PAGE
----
In the 1960s, much of the Appalachian region lagged behind the rest of the nation in income, educational attainment, access to health care, and efficient transportation. The Council of Appalachian Governors, an ad hoc group of nine governors of the Appalachian states of Alabama, Georgia, Kentucky, Maryland, North Carolina, Pennsylvania, Tennessee, Virginia, and West Virginia, lobbied for external assistance for the mountainous portions of their states. Meeting with John F. Kennedy, a presidential candidate in 1960, the governors convinced him of Appalachia's needs. Campaigning in West Virginia, Kennedy encountered living conditions that further convinced him of the need for government intervention to solve the region's problems.
In 1963 Kennedy created the President's Appalachian Regional Commission to assist in advancing legislation to bring federal dollars to Appalachia. Harlan Mathews, later a U.S. senator, was Tennessee's first representative with the planning commission. Tennessee Sixth District Congressman Joe L. Evins supported the legislation through his role as a member of the House Public Works Committee, which he chaired from 1966 to 1975. When the legislation, the Appalachian Redevelopment Act, was passed in 1965, creating the Appalachian Regional Commission as a federal agency, Mathews was Tennessee's first designated representative.
Today the Appalachian Regional Commission consists of the governors of the thirteen states designated as Appalachian (the original nine, plus New York, South Carolina, Mississippi, and Ohio), each governor's designated state representative, and a federal cochair appointed by the president who serves with one of the governors as states' cochair. The states provide 50 percent of the funding to match the federal government's 50 percent funding. Program administration is conducted through local development districts, groups of counties designated by the state government for economic development. The Appalachian Regional Commission initially provided funding for the Appalachian Development Highway System; construction of health facilities, vocational educational facilities, and sewage treatment plants; timber development; mining area restoration; water resource planning; and land stabilization and conservation control.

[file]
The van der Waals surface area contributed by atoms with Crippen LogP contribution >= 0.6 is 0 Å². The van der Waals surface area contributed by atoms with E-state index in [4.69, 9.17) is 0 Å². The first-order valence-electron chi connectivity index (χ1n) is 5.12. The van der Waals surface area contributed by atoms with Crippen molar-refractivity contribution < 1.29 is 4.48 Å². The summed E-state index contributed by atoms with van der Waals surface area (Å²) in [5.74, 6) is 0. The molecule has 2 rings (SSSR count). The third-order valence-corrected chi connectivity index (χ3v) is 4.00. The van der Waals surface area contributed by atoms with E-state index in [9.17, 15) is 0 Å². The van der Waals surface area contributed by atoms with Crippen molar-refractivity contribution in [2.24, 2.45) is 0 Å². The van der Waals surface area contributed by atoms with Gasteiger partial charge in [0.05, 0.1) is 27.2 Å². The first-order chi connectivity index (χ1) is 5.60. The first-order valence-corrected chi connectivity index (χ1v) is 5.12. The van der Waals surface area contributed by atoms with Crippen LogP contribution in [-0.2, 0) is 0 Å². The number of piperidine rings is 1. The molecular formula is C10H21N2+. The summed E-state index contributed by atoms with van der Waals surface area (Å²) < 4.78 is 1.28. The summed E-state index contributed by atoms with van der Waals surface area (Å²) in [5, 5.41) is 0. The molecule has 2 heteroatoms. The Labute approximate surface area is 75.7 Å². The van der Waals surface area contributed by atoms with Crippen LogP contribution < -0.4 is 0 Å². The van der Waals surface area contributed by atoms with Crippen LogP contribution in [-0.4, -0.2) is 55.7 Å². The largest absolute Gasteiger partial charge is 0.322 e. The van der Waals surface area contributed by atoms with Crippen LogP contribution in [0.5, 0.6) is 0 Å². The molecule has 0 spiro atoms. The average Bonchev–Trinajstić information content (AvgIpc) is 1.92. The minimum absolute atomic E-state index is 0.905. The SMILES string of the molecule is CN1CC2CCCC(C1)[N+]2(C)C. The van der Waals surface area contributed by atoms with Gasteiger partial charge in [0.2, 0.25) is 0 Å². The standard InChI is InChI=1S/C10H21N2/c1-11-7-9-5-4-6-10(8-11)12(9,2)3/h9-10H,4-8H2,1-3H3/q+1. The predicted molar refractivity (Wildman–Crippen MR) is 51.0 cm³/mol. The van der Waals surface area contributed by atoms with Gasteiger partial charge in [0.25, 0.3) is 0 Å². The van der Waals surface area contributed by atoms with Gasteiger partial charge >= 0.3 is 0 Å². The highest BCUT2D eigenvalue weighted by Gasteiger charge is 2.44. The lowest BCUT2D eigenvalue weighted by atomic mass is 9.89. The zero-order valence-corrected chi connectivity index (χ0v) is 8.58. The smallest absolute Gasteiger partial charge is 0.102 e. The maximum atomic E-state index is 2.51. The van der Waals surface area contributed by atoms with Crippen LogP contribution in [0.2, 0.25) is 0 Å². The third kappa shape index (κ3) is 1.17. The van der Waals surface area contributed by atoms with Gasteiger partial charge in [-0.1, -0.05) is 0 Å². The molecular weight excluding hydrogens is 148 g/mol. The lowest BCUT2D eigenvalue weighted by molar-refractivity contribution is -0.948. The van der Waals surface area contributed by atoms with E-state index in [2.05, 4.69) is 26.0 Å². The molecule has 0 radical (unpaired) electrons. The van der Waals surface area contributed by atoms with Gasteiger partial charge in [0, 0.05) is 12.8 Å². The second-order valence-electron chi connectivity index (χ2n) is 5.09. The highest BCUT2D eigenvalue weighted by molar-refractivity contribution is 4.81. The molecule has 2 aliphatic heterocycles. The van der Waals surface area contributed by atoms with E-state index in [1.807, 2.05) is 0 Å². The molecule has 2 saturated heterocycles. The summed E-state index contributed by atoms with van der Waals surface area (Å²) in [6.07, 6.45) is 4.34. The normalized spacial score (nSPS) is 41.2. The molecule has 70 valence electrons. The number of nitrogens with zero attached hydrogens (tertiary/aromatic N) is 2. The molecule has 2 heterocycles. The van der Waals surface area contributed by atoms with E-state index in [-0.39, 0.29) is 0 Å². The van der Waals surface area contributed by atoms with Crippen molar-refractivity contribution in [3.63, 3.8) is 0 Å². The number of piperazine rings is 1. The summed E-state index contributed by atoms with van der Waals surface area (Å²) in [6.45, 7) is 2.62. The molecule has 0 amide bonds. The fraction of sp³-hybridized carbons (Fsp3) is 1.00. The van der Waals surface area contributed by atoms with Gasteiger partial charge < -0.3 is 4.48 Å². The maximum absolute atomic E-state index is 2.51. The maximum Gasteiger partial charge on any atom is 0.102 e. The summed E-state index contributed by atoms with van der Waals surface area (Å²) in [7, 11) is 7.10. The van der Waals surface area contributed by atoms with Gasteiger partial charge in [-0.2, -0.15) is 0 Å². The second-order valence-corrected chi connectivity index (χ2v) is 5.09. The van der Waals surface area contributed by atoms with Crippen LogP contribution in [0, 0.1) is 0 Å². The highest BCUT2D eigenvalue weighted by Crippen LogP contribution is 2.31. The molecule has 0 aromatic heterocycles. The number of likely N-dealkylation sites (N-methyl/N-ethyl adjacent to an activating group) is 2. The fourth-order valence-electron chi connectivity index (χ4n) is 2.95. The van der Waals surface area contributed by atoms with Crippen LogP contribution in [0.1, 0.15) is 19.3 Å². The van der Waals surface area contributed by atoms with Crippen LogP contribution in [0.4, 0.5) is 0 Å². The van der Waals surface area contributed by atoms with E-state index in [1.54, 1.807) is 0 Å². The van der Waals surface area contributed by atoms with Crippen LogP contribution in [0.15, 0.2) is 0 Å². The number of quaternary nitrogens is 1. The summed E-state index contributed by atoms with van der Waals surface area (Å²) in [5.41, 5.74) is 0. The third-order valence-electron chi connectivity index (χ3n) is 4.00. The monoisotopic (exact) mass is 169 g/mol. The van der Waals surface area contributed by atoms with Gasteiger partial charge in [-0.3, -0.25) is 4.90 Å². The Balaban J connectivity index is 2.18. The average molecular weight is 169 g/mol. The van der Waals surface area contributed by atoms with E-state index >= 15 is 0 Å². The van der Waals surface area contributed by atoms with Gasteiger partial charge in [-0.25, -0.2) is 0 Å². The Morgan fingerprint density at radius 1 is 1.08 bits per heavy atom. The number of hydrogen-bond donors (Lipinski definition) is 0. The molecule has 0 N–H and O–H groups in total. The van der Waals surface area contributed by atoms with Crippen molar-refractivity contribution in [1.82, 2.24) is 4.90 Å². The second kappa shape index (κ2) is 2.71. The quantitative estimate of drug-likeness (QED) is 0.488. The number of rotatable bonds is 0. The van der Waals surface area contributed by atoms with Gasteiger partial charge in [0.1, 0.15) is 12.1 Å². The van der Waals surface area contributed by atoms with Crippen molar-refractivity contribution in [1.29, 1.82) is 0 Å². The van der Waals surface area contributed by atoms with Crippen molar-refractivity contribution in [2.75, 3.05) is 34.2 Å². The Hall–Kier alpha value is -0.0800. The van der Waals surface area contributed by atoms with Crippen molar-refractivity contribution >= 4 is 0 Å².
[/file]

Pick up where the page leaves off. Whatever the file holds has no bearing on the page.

Throughout the 1960s and 1970s the Appalachian Regional Commission demonstrated improvements in the region's economic development and quality of life. In 1981, in response to the Reagan administration's efforts to eliminate the programs, the Appalachian governors prepared a resolution calling on the president to continue the commission; two of the states' cochairs, Governor Lamar Alexander of Tennessee and Governor John Y. Brown Jr. of Kentucky, helped offset many commission budget cuts. The commission survived, though reduced in its ability to serve the needs of the region.
Attitudes toward the commission changed, first with the election of George Bush and continuing during the administration of Bill Clinton. A new strategic planning process, begun in 1994, reinvigorated the commission and culminated in the 1996 publication of Setting a Regional Agenda. The strategic plan called for developing a knowledgeable and skilled population, strengthening the region's physical infrastructure, building regional capacity in leadership and planning, creating a dynamic economic base, and fostering healthy people. The Appalachian Regional Commission continues to serve as a model of federal-state-local planning and partnership.